When the world gets closer.

We help you see farther.

Sign up to our expressly international daily newsletter.

food / travel

Welcome To 7-Eleven Island: Unpacking Taiwan's Culture Of Convenience

A visitor from mainland China reflects on Taiwan's love affair with the always-open, eternally stocked convenience store.

The almighty Taiwanese 7-Eleven
The almighty Taiwanese 7-Eleven
Zeng Zhen

What is the coolest thing in Taiwan? Most Chinese tourists will say it’s the pineapple cake or the Taiwanese tea. I have a different answer: the convenience store. Whether it’s the goods it sells, its function or its services, no place in the world can beat Taiwan’s 7-Eleven convenience stores.

In urban areas such as the capital city Taipei, there are 7-Eleven stores every 300 to 500 meters. Even on the island’s remote east coast or near the peak of Alishan Mountain — at an altitude of 2,170 meters — it’s never difficult to find one. And they are all open 24 hours a day.

One Taiwanese newspaper reported that there are more than 10,000 7-Eleven stores in Taiwan. That’s one shop for every 2,000 people, the densest network in the world.

Even when waiting in a hospital or queuing at a government agency, it’s common to glimpse a convenience store in the hallway. You can photocopy a document, have a cup of coffee or eat breakfast while waiting to be called. It’s the first time in my life that I have found waiting to be pleasant.

Even more amazing is what these stores sell. With less than 100 square meters of floor surface, these stores very often sell more than 3,000 items, including all sorts of basic necessities. As a friend who enjoys traveling by bike told me, people who want to travel light can just ride along the “route of convenience stores” and eliminate the need to carry luggage or dry rations. If such travelers brings along a tent and a sleeping bag, 7-Eleven can provide for the rest.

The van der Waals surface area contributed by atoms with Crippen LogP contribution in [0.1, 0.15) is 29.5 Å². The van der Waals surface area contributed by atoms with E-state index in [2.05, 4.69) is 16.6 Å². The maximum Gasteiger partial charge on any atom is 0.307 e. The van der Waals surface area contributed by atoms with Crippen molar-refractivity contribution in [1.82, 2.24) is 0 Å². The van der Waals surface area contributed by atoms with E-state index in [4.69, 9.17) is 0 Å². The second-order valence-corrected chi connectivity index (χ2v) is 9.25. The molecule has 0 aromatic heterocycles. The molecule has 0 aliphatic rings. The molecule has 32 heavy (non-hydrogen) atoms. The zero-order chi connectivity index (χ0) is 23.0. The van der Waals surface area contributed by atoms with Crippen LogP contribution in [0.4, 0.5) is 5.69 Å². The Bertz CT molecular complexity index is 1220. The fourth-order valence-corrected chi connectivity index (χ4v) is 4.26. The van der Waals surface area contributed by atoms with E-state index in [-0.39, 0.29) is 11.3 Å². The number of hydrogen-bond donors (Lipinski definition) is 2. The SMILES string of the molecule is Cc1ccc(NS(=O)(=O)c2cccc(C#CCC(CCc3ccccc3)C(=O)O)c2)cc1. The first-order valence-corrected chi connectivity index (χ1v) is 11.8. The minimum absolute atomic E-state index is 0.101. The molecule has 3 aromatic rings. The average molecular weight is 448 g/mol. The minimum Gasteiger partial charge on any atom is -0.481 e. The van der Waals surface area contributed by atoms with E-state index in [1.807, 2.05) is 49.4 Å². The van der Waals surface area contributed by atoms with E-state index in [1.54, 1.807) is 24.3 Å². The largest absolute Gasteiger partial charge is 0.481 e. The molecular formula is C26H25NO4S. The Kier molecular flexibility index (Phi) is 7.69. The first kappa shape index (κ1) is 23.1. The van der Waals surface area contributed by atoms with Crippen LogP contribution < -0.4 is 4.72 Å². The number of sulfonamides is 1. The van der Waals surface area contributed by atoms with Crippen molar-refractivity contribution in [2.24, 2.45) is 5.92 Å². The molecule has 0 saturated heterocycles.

The convenience store serves three meals a day. Apart from virtually any snack or drink you can think of, these stores offer many choices of “bento,” or “lunch box.” The staff will heat it up for you while you comfortably settle yourself down and wait to be served. Meanwhile, television, free newspapers and magazines are available.

The only stop you’ll need

For those who are on the road, free Wi-Fi, mobile phone charging and hot water services are available, not to mention toiletries, cosmetics, simple clothing, general medicines and a wide variety of other daily necessities. ATM machines are often also available.

If you happen to be a tourist who loves shopping, you don’t even have to carry your purchases on your trip. The 7-Eleven stores offer postal services, so you can send packages home, including food that needs to be refrigerated and delivered within a limited time. They can also help people find specialized services.

These stores are so convenient that “Seven” has become synonymous with “convenience store” and an integral part of the particularly rushed Taiwanese lifestyle. People can send express mail, fax, pay utility fees or parking fines, make appointments, order pre-cooked New Year meals, and find child care service at vacation time!